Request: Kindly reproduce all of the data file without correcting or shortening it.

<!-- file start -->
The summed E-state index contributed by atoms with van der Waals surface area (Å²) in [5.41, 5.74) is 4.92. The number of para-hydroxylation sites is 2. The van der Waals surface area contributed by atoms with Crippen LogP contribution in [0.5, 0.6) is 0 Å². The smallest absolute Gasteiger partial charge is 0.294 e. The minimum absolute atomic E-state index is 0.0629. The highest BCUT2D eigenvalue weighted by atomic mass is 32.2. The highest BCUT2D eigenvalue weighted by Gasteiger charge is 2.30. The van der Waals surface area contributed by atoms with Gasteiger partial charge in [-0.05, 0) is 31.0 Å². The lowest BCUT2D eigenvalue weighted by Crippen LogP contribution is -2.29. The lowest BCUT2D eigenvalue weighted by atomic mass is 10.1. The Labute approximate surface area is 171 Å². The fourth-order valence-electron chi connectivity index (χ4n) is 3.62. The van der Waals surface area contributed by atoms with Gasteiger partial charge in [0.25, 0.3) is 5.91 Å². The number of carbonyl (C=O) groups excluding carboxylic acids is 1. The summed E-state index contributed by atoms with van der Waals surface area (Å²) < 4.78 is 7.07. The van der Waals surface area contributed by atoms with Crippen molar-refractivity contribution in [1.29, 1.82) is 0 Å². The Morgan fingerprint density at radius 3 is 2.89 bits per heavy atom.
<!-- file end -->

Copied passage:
The summed E-state index contributed by atoms with van der Waals surface area (Å²) in [5.41, 5.74) is 4.92. The number of para-hydroxylation sites is 2. The van der Waals surface area contributed by atoms with Crippen LogP contribution in [0.5, 0.6) is 0 Å². The smallest absolute Gasteiger partial charge is 0.294 e. The minimum absolute atomic E-state index is 0.0629. The highest BCUT2D eigenvalue weighted by atomic mass is 32.2. The highest BCUT2D eigenvalue weighted by Gasteiger charge is 2.30. The van der Waals surface area contributed by atoms with Gasteiger partial charge in [-0.05, 0) is 31.0 Å². The lowest BCUT2D eigenvalue weighted by Crippen LogP contribution is -2.29. The lowest BCUT2D eigenvalue weighted by atomic mass is 10.1. The Labute approximate surface area is 171 Å². The fourth-order valence-electron chi connectivity index (χ4n) is 3.62. The van der Waals surface area contributed by atoms with Gasteiger partial charge in [0.25, 0.3) is 5.91 Å². The number of carbonyl (C=O) groups excluding carboxylic acids is 1. The summed E-state index contributed by atoms with van der Waals surface area (Å²) < 4.78 is 7.07. The van der Waals surface area contributed by atoms with Crippen molar-refractivity contribution in [1.29, 1.82) is 0 Å². The Morgan fingerprint density at radius 3 is 2.89 bits per heavy atom.